Stories about overdiagnosis and over-pathologizing are popular these days, in part because the new DSM is coming out next month. But very little ink is spilled on the people who don’t get a diagnosis when they should, or only receive one later in life, after years of living with their symptoms. Maria Yagoda, who was diagnosed with ADHD in college, is one such person, and she writes in the Atlantic Wire that her story is a familiar one—especially if you’re a girl.

ADHD is something of a guy’s club. When we think of ADHD we tend to think of boys who are hyperactive and impulsive, but the disorder actually comes in several forms. Some kids are more hyperactive, others are more inattentive, and many have a combination of the two. In general girls are more likely to have the inattentive type of ADHD, which means that they are regularly overlooked because their symptoms don’t match our idea of what ADHD “should” look like. Dr. Ellen Littman, who wrote Understanding Girls with ADHD and spoke to Yagoda for her piece, estimates that a shocking half to three-quarters of all women with ADHD are not diagnosed. Dr. Littman suggests that part of the reason girls are underrepresented now is because boys were so overrepresented in the early clinical studies of ADHD, which were based on the symptoms of “really hyperactive young white boys who were being taken to clinics.” Girls’ symptoms also tend to tend to peak in puberty, which means that symptoms that might not have been impairing functioning in grade school (when most boys are getting their diagnoses) suddenly become a problem.

Because the signs of ADHD are more self-contained in girls, their symptoms are often considered traits or personal failings, as Yagoda considered her own extreme disorganization, forgetfulness, and poor concentration. She managed to get by until college, when she went off the rails:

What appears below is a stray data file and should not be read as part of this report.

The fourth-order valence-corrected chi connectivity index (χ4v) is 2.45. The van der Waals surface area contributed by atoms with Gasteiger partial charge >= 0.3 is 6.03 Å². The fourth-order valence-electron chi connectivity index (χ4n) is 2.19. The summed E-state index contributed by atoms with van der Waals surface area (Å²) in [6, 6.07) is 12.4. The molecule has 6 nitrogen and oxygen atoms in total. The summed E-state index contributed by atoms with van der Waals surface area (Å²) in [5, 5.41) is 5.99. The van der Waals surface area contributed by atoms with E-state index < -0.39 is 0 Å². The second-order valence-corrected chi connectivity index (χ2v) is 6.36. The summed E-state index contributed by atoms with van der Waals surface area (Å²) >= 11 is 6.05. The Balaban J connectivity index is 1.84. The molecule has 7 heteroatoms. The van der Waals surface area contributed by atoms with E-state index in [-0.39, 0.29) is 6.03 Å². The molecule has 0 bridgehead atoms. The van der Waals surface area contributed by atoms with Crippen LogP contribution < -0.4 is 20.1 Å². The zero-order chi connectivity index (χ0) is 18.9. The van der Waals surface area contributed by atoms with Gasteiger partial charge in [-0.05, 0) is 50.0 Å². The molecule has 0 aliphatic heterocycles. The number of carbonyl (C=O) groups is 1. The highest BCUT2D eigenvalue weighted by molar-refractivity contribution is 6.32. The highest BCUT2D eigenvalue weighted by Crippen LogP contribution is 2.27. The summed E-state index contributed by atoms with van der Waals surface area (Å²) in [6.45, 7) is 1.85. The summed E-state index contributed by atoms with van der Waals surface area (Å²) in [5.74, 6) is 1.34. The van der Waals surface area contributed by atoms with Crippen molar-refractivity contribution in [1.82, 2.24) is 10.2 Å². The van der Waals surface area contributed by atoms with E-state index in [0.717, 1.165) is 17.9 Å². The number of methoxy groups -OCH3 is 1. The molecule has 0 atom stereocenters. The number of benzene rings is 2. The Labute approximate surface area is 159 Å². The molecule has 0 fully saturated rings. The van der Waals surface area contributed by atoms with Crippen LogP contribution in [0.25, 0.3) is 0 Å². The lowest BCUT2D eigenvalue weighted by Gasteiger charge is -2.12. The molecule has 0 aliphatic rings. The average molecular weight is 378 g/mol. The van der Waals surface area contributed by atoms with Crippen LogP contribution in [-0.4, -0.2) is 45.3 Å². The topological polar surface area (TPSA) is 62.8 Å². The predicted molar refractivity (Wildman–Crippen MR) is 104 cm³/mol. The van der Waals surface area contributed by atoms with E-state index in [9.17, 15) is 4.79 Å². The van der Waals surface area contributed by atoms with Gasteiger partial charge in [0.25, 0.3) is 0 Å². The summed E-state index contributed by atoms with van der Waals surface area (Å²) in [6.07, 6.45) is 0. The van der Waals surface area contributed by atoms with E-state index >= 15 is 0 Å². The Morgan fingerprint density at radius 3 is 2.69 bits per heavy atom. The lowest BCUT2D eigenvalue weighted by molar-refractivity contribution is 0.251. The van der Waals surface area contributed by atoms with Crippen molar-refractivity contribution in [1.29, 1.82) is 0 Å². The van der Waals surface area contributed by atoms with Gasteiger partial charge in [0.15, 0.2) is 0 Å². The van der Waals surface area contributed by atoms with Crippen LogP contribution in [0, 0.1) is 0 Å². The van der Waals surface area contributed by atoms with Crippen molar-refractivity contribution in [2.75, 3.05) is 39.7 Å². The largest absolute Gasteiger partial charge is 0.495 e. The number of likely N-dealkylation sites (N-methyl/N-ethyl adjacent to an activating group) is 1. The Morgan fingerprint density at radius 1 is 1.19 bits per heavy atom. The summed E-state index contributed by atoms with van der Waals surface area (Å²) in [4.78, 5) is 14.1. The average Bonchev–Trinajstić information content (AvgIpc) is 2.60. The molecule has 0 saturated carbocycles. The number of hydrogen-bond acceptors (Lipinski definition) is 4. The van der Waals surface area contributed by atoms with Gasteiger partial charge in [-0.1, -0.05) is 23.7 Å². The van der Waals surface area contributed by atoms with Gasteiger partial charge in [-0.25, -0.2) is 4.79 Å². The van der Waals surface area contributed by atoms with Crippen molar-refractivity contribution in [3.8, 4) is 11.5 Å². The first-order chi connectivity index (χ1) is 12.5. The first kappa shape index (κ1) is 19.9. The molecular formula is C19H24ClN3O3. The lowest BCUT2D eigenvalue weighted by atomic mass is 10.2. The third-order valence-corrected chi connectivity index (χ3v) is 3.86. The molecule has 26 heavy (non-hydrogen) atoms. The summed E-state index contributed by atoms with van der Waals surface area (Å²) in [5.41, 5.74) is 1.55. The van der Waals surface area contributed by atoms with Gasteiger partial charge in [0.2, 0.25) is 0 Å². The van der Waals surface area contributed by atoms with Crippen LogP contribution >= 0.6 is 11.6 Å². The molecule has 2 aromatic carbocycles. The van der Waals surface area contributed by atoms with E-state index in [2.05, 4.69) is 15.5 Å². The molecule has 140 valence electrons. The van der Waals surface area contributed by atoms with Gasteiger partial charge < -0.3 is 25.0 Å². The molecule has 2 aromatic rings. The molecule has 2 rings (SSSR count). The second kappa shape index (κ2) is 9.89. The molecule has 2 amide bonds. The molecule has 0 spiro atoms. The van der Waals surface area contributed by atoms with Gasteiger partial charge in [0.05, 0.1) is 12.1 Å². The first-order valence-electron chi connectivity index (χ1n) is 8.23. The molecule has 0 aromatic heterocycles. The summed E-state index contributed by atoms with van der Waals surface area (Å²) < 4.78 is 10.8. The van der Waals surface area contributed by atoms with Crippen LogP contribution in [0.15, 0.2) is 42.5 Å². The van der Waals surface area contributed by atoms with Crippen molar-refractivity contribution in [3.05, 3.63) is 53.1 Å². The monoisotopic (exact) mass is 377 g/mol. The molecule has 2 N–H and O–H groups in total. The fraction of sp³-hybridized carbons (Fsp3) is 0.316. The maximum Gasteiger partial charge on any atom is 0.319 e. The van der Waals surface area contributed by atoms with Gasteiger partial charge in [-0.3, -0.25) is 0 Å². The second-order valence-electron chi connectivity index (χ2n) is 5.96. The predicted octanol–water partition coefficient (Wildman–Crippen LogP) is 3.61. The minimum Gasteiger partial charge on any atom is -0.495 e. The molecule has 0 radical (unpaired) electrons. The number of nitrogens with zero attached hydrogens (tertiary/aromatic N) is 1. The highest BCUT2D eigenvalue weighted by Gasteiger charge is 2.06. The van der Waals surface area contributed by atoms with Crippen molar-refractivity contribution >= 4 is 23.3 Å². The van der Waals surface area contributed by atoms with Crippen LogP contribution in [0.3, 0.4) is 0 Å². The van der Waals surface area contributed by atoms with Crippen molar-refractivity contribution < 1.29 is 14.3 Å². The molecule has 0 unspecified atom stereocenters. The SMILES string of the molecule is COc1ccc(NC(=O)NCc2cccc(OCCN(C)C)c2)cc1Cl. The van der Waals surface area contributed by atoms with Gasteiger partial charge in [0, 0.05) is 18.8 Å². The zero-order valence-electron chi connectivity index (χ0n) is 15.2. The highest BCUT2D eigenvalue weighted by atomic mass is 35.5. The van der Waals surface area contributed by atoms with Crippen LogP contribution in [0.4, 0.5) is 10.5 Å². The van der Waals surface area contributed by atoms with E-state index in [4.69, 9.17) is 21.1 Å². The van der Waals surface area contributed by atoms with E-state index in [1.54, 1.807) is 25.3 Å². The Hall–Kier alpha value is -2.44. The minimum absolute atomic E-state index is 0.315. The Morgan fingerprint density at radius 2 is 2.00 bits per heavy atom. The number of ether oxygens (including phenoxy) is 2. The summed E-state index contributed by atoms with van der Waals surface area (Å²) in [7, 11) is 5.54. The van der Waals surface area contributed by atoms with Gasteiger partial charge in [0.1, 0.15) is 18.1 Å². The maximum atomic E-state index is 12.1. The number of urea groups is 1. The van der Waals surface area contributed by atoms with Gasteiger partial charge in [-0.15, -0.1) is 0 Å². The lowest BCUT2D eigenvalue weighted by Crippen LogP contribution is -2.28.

“I was wrongfully allowed a room of my own, leaving me with no mother to check up on ‘that space between your bed and the wall,’ where moldy teacups, money, and important documents would lie dormant. I maintained a room so cluttered that fire inspectors not only threatened to fine me 200 dollars if I didn’t clean, they insisted it was the messiest room they had ever seen (boys’ included!) in their twenty years of service. Throughout college, I would lose my ID and keys about five times a semester. I’d consistently show up for work three hours early or three hours late. I once misplaced my cellphone only to find it, weeks later, in a shoe.”

As Yagoda later learned, this is common theme. Sari Solden, author of Women and Attention Deficit Disorder, says:

“Often, if girls are smart or in supportive homes, symptoms are masked. Because they’re not hyperactive or causing trouble for other people, they’re usually not diagnosed until they hit a wall, often at college, marriage, or pregnancy. A lot of the things that are simple and routine to other people—like buying groceries, making dinner, keeping track of possessions, and responding to emails—do not become automatic to these women, which can be embarrassing and exhausting.”

Happily, Yagoda says that medication is now giving her a “more normal, settled life,” which is another thing that makes her firsthand account so interesting. Not only is she a girl writing about her own experience with ADHD, she’s also just plain writing about what it’s like to have ADHD. We’re used to hearing that ADHD isn’t real, or that ADHD medications are academic steroids used for getting kids into the Ivy League and then law school. It’s almost a novelty for the public to have a window into the disorder as it actually is, and see medication as it is actually prescribed and used. As a girl diagnosed with ADHD as an adult, Yagoda had to deal with a lot of preconceptions:

“Of course you don’t have ADHD. You’re smart,” a friend told me, definitively, before switching to the far more compelling topic: medication. “So are you going to take Adderall and become super skinny?” “Are you going to sell it?” “Are you going to snort it?”

Yagoda, who was prescribed Concerta, was able to say no to all of the above. It’s a refreshing counterpoint to the story you thought you knew.